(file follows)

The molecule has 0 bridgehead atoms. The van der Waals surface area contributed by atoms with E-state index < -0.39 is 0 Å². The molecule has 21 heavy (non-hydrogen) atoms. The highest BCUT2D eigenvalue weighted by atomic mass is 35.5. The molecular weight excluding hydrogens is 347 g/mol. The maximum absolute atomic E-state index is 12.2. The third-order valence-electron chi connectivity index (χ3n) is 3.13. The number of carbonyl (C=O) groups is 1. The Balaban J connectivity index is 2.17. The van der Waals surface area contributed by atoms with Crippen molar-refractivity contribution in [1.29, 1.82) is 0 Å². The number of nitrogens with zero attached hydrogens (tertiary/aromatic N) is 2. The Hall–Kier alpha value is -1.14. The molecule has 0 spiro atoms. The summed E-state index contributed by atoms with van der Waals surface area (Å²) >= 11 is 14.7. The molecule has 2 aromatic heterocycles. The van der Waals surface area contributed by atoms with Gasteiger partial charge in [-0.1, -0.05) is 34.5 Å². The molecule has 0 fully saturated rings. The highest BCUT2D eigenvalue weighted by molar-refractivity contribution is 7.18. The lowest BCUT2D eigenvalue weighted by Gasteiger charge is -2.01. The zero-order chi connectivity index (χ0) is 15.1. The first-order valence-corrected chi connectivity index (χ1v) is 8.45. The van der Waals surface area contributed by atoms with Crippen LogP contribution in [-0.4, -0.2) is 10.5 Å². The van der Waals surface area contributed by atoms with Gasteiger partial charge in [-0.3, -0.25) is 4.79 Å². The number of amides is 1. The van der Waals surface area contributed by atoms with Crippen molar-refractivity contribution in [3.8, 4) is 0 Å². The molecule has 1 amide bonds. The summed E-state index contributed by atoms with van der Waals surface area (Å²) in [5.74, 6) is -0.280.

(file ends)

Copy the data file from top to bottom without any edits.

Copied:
The molecule has 0 bridgehead atoms. The van der Waals surface area contributed by atoms with E-state index < -0.39 is 0 Å². The molecule has 21 heavy (non-hydrogen) atoms. The highest BCUT2D eigenvalue weighted by atomic mass is 35.5. The molecular weight excluding hydrogens is 347 g/mol. The maximum absolute atomic E-state index is 12.2. The third-order valence-electron chi connectivity index (χ3n) is 3.13. The number of carbonyl (C=O) groups is 1. The Balaban J connectivity index is 2.17. The van der Waals surface area contributed by atoms with Crippen molar-refractivity contribution in [1.29, 1.82) is 0 Å². The number of nitrogens with zero attached hydrogens (tertiary/aromatic N) is 2. The Hall–Kier alpha value is -1.14. The molecule has 0 spiro atoms. The summed E-state index contributed by atoms with van der Waals surface area (Å²) >= 11 is 14.7. The molecule has 2 aromatic heterocycles. The van der Waals surface area contributed by atoms with Gasteiger partial charge in [-0.1, -0.05) is 34.5 Å². The molecule has 0 fully saturated rings. The highest BCUT2D eigenvalue weighted by molar-refractivity contribution is 7.18. The lowest BCUT2D eigenvalue weighted by Gasteiger charge is -2.01. The zero-order chi connectivity index (χ0) is 15.1. The first-order valence-corrected chi connectivity index (χ1v) is 8.45. The van der Waals surface area contributed by atoms with Crippen LogP contribution in [-0.4, -0.2) is 10.5 Å². The van der Waals surface area contributed by atoms with Gasteiger partial charge in [-0.3, -0.25) is 4.79 Å². The number of amides is 1. The van der Waals surface area contributed by atoms with Crippen molar-refractivity contribution in [3.8, 4) is 0 Å². The molecule has 1 amide bonds. The summed E-state index contributed by atoms with van der Waals surface area (Å²) in [5.74, 6) is -0.280.